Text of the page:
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Problem with fstream and operator>>

P: n/a

I am using MS VC++ 6.0 with MFC
I have a simple class:

#include <fstream.h>

class Data
{
public:
CString WriteStr();
Data();
virtual ~Data();
CString Name;
};

fstream& operator<<(fstream& fs, Data& x )
{
fs << x.Name;
return fs;
};

fstream& operator>>( fstream& fs, Data& x )
{
fs >> x.Name;
return fs;
};

I have been having many problem with this. Sometime I get link errors
with just the code for operator<< and sometimes I don't. When I did get the
operator<< working I added operator>> . Now when I compiled this I get the
following error:

error C2678: binary '>>' : no operator defined which takes a left-hand
operand of type 'class fstream' (or there is no acceptable conversion)
I did try #include <fstream> and that did not work at all.

Has anyone run into this type of problem?

thanks.
Jul 22 '05 #1
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6 Replies


P: n/a
Try
ofstream& operator<<(ofstream& fs, const Data& x )
ifstream& operator>>(ifstream& fs, Data& x )

I'm not sure if this will help your problem or not, but it might...

JLR
Jul 22 '05 #2

P: n/a
David Briggs wrote:

I am using MS VC++ 6.0 with MFC
I have a simple class:

#include <fstream.h>
<fstream.h> is a non-standard header. Use <fstream> instead. But since
there is no reason to limit yourself to fstreams, you should actually
do:

#include <istream>
#include <ostream>
class Data
{
public:
CString WriteStr();
Data();
virtual ~Data();
CString Name;
};

fstream& operator<<(fstream& fs, Data& x )
std::ostream& operator<<(std::ostream& fs, const Data& x )
{
fs << x.Name;
return fs;
};

fstream& operator>>( fstream& fs, Data& x )
std::istream& operator>>(std::istream& fs, Data& x ) {
fs >> x.Name;
return fs;
};

I have been having many problem with this. Sometime I get link
errors
with just the code for operator<< and sometimes I don't.
What did they say?
When I did get the operator<< working I added operator>> . Now when I
compiled this I get the following error:

error C2678: binary '>>' : no operator defined which takes a
left-hand operand of type 'class fstream' (or there is no
acceptable conversion)
How did you try to use it?
I did try #include <fstream> and that did not work at all.

Has anyone run into this type of problem?

thanks.


--
Never wondered why a carrot is more orange than an orange?

Jul 22 '05 #3

P: n/a
did you manage to solve them, I'm getting the same!
"David Briggs" <dl******@flash.net> wrote in message
news:8F*****************@newssvr32.news.prodigy.co m...

I am using MS VC++ 6.0 with MFC
I have a simple class:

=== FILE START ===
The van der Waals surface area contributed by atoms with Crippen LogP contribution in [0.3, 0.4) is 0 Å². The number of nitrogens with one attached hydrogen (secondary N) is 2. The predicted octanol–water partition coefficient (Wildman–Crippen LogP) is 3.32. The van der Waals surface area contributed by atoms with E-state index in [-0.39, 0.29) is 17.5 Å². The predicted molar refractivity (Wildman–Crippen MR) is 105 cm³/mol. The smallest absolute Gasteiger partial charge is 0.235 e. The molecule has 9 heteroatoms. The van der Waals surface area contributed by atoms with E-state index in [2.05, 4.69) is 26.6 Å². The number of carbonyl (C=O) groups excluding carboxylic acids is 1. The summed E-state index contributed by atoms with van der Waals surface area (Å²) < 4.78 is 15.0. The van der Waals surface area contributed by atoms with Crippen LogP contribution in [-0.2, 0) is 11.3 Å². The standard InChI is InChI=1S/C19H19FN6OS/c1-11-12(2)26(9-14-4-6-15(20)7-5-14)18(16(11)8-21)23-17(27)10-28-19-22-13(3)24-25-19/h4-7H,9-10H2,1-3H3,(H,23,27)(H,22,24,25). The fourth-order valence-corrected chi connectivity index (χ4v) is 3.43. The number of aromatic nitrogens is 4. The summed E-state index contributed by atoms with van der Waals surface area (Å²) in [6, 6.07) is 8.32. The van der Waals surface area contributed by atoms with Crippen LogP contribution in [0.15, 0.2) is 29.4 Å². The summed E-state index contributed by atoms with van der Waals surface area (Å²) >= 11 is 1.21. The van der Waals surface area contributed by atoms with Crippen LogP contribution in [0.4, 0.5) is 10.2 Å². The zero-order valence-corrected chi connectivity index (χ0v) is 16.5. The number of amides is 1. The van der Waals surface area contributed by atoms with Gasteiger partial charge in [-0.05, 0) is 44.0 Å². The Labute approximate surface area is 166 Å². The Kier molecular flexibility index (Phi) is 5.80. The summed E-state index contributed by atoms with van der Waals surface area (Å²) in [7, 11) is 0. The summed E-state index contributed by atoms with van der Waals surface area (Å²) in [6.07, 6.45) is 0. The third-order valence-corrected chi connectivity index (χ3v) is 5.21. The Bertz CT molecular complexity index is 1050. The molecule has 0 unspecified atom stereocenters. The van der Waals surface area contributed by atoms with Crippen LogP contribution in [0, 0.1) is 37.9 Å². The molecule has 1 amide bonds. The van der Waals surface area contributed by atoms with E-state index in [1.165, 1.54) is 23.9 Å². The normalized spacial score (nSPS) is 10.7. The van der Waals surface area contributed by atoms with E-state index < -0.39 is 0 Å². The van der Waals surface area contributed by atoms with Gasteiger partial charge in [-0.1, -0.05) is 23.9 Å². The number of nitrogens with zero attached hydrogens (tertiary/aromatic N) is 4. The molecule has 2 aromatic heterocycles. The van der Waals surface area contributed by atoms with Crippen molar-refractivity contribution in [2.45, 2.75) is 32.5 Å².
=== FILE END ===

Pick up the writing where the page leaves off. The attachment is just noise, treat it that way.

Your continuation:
#include <fstream.h>

class Data
{
public:
CString WriteStr();
Data();
virtual ~Data();
CString Name;
};

fstream& operator<<(fstream& fs, Data& x )
{
fs << x.Name;
return fs;
};

fstream& operator>>( fstream& fs, Data& x )
{
fs >> x.Name;
return fs;
};

I have been having many problem with this. Sometime I get link errors with just the code for operator<< and sometimes I don't. When I did get the operator<< working I added operator>> . Now when I compiled this I get the
following error:

error C2678: binary '>>' : no operator defined which takes a left-hand operand of type 'class fstream' (or there is no acceptable conversion)
I did try #include <fstream> and that did not work at all.

Has anyone run into this type of problem?

thanks.

Jul 22 '05 #4

P: n/a
I did get it to work.
I change #include <fstream.h> to #include <fstream>
Nest I added the prefix std:: And then I added GetBuffer for the
CString input. I have yet to test the code but for now it compiled.

std::fstream& operator<<(std::fstream& fs, const Data& x )
{
fs << x.Name;
return fs;
};

std::fstream& operator>>( std::fstream& fs, Data& x )
{
LPTSTR p = x.Name.GetBuffer( 10 );
fs >> p;
x.Name.ReleaseBuffer(-1);
return fs;
};
Jul 22 '05 #5

P: n/a
David Briggs wrote:
I did get it to work.
I change #include <fstream.h> to #include <fstream>
Nest I added the prefix std:: And then I added GetBuffer for the
CString input. I have yet to test the code but for now it compiled.

std::fstream& operator<<(std::fstream& fs, const Data& x )
{
fs << x.Name;
return fs;
};

std::fstream& operator>>( std::fstream& fs, Data& x )
{
LPTSTR p = x.Name.GetBuffer( 10 );
fs >> p;
x.Name.ReleaseBuffer(-1);
return fs;
};


I'd like to ask you again why you want to restrict yourself to fstream
for input and output. It will mean that you cannot read a Data object
from an ifstream or write one to a stringstream or some stream that's
not part of the standard library, and I don't see any reason for
forbidding this. Always use a reference to istream for reading and one
to ostream for writing.

Jul 22 '05 #6

P: n/a
>
I'd like to ask you again why you want to restrict yourself to fstream
for input and output. It will mean that you cannot read a Data object
from an ifstream or write one to a stringstream or some stream that's
not part of the standard library, and I don't see any reason for
forbidding this. Always use a reference to istream for reading and one
to ostream for writing.


It's likely to be simple enough. Many newbies don't appreciate that using an
istream for input allows you to read from any input stream, including
fstream. Similarly for ostream and output streams.

David, replace fstream with istream in operator>> and ostream in operator<<.

john
Jul 22 '05 #7

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